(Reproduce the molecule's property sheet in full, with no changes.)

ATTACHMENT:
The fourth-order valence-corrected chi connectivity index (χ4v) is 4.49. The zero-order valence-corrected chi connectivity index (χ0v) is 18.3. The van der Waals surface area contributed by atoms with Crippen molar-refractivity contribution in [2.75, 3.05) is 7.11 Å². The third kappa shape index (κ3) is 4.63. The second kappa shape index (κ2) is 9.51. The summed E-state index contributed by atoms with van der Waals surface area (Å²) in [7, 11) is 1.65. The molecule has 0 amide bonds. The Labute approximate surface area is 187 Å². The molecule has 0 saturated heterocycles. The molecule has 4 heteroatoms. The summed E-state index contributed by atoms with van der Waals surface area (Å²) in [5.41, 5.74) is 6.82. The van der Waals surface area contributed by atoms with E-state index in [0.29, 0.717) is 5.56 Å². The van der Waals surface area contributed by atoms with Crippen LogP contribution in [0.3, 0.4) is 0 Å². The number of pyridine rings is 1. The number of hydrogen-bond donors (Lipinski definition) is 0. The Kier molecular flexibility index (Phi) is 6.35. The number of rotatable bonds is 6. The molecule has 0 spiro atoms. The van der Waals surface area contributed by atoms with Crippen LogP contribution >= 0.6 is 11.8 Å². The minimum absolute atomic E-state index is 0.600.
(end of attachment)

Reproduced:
The fourth-order valence-corrected chi connectivity index (χ4v) is 4.49. The zero-order valence-corrected chi connectivity index (χ0v) is 18.3. The van der Waals surface area contributed by atoms with Crippen molar-refractivity contribution in [2.75, 3.05) is 7.11 Å². The third kappa shape index (κ3) is 4.63. The second kappa shape index (κ2) is 9.51. The summed E-state index contributed by atoms with van der Waals surface area (Å²) in [7, 11) is 1.65. The molecule has 0 amide bonds. The Labute approximate surface area is 187 Å². The molecule has 0 saturated heterocycles. The molecule has 4 heteroatoms. The summed E-state index contributed by atoms with van der Waals surface area (Å²) in [5.41, 5.74) is 6.82. The van der Waals surface area contributed by atoms with E-state index in [0.29, 0.717) is 5.56 Å². The van der Waals surface area contributed by atoms with Crippen LogP contribution in [0.3, 0.4) is 0 Å². The number of pyridine rings is 1. The number of hydrogen-bond donors (Lipinski definition) is 0. The Kier molecular flexibility index (Phi) is 6.35. The number of rotatable bonds is 6. The molecule has 0 spiro atoms. The van der Waals surface area contributed by atoms with Crippen LogP contribution >= 0.6 is 11.8 Å². The minimum absolute atomic E-state index is 0.600.